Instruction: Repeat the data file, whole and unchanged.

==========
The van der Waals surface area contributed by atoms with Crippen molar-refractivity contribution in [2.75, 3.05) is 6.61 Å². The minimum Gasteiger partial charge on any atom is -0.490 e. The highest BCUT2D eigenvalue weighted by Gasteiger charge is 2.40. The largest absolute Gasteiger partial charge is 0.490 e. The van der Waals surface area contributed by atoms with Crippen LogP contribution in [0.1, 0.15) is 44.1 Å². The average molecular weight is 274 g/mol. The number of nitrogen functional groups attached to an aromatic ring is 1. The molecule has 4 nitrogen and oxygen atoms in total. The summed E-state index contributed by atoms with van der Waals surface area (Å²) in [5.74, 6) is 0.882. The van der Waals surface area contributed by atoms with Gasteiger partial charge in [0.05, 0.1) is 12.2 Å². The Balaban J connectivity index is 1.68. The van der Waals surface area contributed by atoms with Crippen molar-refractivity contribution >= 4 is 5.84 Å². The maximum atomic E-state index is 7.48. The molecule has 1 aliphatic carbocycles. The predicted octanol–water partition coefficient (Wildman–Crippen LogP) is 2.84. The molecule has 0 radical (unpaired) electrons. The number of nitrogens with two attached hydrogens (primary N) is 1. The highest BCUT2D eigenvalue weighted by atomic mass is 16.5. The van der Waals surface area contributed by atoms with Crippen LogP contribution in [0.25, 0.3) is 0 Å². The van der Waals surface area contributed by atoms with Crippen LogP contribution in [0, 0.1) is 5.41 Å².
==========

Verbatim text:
The van der Waals surface area contributed by atoms with Crippen molar-refractivity contribution in [2.75, 3.05) is 6.61 Å². The minimum Gasteiger partial charge on any atom is -0.490 e. The highest BCUT2D eigenvalue weighted by Gasteiger charge is 2.40. The largest absolute Gasteiger partial charge is 0.490 e. The van der Waals surface area contributed by atoms with Crippen LogP contribution in [0.1, 0.15) is 44.1 Å². The average molecular weight is 274 g/mol. The number of nitrogen functional groups attached to an aromatic ring is 1. The molecule has 4 nitrogen and oxygen atoms in total. The summed E-state index contributed by atoms with van der Waals surface area (Å²) in [5.74, 6) is 0.882. The van der Waals surface area contributed by atoms with Gasteiger partial charge in [0.05, 0.1) is 12.2 Å². The Balaban J connectivity index is 1.68. The van der Waals surface area contributed by atoms with Crippen molar-refractivity contribution >= 4 is 5.84 Å². The maximum atomic E-state index is 7.48. The molecule has 1 aliphatic carbocycles. The predicted octanol–water partition coefficient (Wildman–Crippen LogP) is 2.84. The molecule has 0 radical (unpaired) electrons. The number of nitrogens with two attached hydrogens (primary N) is 1. The highest BCUT2D eigenvalue weighted by atomic mass is 16.5. The van der Waals surface area contributed by atoms with Crippen LogP contribution in [0.25, 0.3) is 0 Å². The van der Waals surface area contributed by atoms with Crippen LogP contribution in [0, 0.1) is 5.41 Å².